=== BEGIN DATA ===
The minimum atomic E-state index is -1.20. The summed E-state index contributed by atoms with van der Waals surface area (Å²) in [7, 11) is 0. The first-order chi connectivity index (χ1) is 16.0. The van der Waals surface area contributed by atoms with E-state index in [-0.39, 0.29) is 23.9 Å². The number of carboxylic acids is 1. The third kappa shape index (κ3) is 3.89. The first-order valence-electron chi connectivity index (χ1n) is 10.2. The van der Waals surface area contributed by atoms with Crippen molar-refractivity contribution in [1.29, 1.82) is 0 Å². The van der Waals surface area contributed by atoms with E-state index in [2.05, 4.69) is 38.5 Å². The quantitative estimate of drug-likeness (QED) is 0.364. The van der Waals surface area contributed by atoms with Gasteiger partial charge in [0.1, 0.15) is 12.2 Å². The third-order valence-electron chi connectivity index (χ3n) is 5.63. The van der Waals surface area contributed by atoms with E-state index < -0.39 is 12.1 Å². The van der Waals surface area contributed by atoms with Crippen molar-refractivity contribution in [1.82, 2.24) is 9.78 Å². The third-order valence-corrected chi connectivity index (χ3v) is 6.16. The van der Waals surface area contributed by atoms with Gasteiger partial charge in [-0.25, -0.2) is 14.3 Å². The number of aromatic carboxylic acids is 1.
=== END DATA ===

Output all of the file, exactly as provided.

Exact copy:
The minimum atomic E-state index is -1.20. The summed E-state index contributed by atoms with van der Waals surface area (Å²) in [7, 11) is 0. The first-order chi connectivity index (χ1) is 16.0. The van der Waals surface area contributed by atoms with E-state index in [-0.39, 0.29) is 23.9 Å². The number of carboxylic acids is 1. The third kappa shape index (κ3) is 3.89. The first-order valence-electron chi connectivity index (χ1n) is 10.2. The van der Waals surface area contributed by atoms with Crippen molar-refractivity contribution in [1.29, 1.82) is 0 Å². The van der Waals surface area contributed by atoms with E-state index in [2.05, 4.69) is 38.5 Å². The quantitative estimate of drug-likeness (QED) is 0.364. The van der Waals surface area contributed by atoms with Gasteiger partial charge in [0.1, 0.15) is 12.2 Å². The third-order valence-electron chi connectivity index (χ3n) is 5.63. The van der Waals surface area contributed by atoms with E-state index < -0.39 is 12.1 Å². The van der Waals surface area contributed by atoms with Crippen molar-refractivity contribution in [1.82, 2.24) is 9.78 Å². The third-order valence-corrected chi connectivity index (χ3v) is 6.16. The van der Waals surface area contributed by atoms with Gasteiger partial charge in [-0.25, -0.2) is 14.3 Å². The number of aromatic carboxylic acids is 1.